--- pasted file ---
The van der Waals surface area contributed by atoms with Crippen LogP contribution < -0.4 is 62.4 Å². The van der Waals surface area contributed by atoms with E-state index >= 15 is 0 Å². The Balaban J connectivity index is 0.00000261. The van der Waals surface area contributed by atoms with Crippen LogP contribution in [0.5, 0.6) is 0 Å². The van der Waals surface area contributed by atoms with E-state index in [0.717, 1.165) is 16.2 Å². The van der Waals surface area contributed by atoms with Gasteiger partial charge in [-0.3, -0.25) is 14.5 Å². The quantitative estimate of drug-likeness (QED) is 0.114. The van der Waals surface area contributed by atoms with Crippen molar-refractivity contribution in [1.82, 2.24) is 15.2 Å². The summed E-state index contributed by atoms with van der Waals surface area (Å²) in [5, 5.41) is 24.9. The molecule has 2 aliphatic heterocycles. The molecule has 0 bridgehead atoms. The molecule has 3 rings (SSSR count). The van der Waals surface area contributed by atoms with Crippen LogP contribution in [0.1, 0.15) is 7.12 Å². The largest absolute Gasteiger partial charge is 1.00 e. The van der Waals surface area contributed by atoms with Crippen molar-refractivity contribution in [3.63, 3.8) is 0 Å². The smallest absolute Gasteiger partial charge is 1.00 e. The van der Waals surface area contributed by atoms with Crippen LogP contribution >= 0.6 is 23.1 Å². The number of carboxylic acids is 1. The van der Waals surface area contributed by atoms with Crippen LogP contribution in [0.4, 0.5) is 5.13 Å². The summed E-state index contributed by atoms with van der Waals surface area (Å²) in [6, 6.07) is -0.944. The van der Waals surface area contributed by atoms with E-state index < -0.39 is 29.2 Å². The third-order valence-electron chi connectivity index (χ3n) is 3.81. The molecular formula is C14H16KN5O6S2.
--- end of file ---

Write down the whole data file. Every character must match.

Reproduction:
The van der Waals surface area contributed by atoms with Crippen LogP contribution < -0.4 is 62.4 Å². The van der Waals surface area contributed by atoms with E-state index >= 15 is 0 Å². The Balaban J connectivity index is 0.00000261. The van der Waals surface area contributed by atoms with Crippen LogP contribution in [0.5, 0.6) is 0 Å². The van der Waals surface area contributed by atoms with E-state index in [0.717, 1.165) is 16.2 Å². The van der Waals surface area contributed by atoms with Gasteiger partial charge in [-0.3, -0.25) is 14.5 Å². The quantitative estimate of drug-likeness (QED) is 0.114. The van der Waals surface area contributed by atoms with Crippen molar-refractivity contribution in [1.82, 2.24) is 15.2 Å². The summed E-state index contributed by atoms with van der Waals surface area (Å²) in [5, 5.41) is 24.9. The molecule has 2 aliphatic heterocycles. The molecule has 0 bridgehead atoms. The molecule has 3 rings (SSSR count). The van der Waals surface area contributed by atoms with Crippen LogP contribution in [0.1, 0.15) is 7.12 Å². The largest absolute Gasteiger partial charge is 1.00 e. The van der Waals surface area contributed by atoms with Crippen molar-refractivity contribution in [3.63, 3.8) is 0 Å². The smallest absolute Gasteiger partial charge is 1.00 e. The van der Waals surface area contributed by atoms with Crippen LogP contribution >= 0.6 is 23.1 Å². The number of carboxylic acids is 1. The van der Waals surface area contributed by atoms with Crippen LogP contribution in [0.4, 0.5) is 5.13 Å². The summed E-state index contributed by atoms with van der Waals surface area (Å²) in [6, 6.07) is -0.944. The van der Waals surface area contributed by atoms with E-state index < -0.39 is 29.2 Å². The third-order valence-electron chi connectivity index (χ3n) is 3.81. The molecular formula is C14H16KN5O6S2.